The USS The Sullivans, which had been taking on water and sinking, has been substantially righted, and operators of the Buffalo and Erie County Military & Naval Park are floating the idea of reopening the ship to the public by Memorial Day weekend.
The news comes about three weeks after the hull of the World War II-era destroyer was breached, causing it to list in the shallow waters of the Buffalo Inner Harbor.
"We are very happy to report today that the effort to save The Sullivans is on course, and the ship is righted and floating," Buffalo Mayor Byron W. Brown announced Thursday during a news conference at the naval park.
Crews are now focused on containing oil spills in the Inner Harbor from the vessel.
"The emergency response phase is complete and we have started the maintenance and decontamination phase," Brown added.
The mayor was joined by Capt. Lexia M. Littlejohn, commander of the Buffalo sector of the U.S. Coast Guard, naval park President and CEO Paul Marzello and others.
Littlejohn said the current list of the ship varies between .1 and 3 degrees, which is a significant difference from three weeks ago when it was about 20 degrees.
At that time, the ship had taken on hundreds of thousands of gallons of water.
"Dewatering is about 95% complete. We've removed over 585,000 gallons of water from the vessel in total," Littlejohn said.
About 2,000 gallons of an additional oily water mix was removed from the ship, along with 9 cubic yards of oil soaked solids. Over 50 holes and gashes were plugged in the hull of the ship, patched with wood and a marine grade epoxy, she added.
"There are continuing assessments inside the vessel and outside the vessel to make sure that all of those temporary repairs that were put into place are holding, and those appear to be holding at this point," Littlejohn said.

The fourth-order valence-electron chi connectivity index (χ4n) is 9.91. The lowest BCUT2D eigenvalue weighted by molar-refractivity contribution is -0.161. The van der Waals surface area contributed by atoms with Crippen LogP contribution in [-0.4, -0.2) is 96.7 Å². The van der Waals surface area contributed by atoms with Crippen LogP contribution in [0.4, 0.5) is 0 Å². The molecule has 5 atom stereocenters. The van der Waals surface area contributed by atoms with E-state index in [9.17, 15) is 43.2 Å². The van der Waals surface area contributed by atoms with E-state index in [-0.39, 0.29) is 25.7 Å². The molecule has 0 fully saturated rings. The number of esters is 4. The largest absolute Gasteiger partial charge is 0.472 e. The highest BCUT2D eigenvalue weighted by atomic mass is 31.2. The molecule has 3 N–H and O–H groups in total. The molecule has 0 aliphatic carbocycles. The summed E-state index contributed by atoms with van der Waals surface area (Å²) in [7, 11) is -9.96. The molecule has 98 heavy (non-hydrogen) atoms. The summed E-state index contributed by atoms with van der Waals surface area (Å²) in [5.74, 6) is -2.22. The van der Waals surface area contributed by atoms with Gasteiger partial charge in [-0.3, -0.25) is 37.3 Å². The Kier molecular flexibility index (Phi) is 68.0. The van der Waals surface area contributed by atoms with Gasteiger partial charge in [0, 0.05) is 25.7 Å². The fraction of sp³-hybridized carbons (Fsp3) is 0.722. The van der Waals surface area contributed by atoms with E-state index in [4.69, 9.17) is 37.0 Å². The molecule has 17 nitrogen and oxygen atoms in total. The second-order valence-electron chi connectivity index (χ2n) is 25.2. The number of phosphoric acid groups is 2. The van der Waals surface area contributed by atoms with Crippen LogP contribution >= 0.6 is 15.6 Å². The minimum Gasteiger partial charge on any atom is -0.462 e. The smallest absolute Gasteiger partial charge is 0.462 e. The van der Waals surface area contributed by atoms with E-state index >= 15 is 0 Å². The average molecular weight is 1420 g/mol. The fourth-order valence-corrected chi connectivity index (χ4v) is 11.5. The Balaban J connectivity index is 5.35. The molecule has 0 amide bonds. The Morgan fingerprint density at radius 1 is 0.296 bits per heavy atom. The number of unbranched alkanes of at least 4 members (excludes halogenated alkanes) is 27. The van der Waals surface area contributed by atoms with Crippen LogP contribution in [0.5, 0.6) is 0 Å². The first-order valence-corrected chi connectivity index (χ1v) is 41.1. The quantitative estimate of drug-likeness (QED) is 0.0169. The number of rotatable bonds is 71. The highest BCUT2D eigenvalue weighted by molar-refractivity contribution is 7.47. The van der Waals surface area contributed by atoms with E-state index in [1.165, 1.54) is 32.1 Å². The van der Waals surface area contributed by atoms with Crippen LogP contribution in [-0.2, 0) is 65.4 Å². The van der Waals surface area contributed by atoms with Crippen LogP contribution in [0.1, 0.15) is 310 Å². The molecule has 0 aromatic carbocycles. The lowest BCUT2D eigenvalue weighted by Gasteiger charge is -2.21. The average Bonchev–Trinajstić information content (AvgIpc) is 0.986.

She said the Coast Guard will continue to work with the naval park, the City of Buffalo and the state Department of Environmental Conservation to ensure that the contamination threat is mitigated.
She said officials are potentially looking at the permanent repair phase to begin, too.
Meanwhile, Marzello said naval park officials are working very hard to put together a reopening plan for the USS The Sullivans.
"Tentatively speaking, we're focused on Memorial Day weekend. That would normally be a very popular weekend for us," Marzello said.
He said the naval park is preparing to take down emergency fencing from areas where it is no longer needed.
Marzello and the mayor described the ship as a critical piece of U.S. naval and military history that the community is fortunate to have in its midst.
The ship is a floating tribute to a working class family in which five brothers were killed aboard the USS Juneau during World War II, when it was struck by a Japanese torpedo in the Pacific Ocean, resulting in the deaths of 687 men.
Brown said it will cost millions of dollars to permanently repair the 80-year-old vessel. He speculated that funds would be sought from state and federal sources for the repairs.
Last year, a private fundraiser was spearheaded by developer Douglas Jemal that brought in more than $1 million to repair the ship's breached hull.
Marzello said it was too early to tell what the full extent of the damage has been to the ship.
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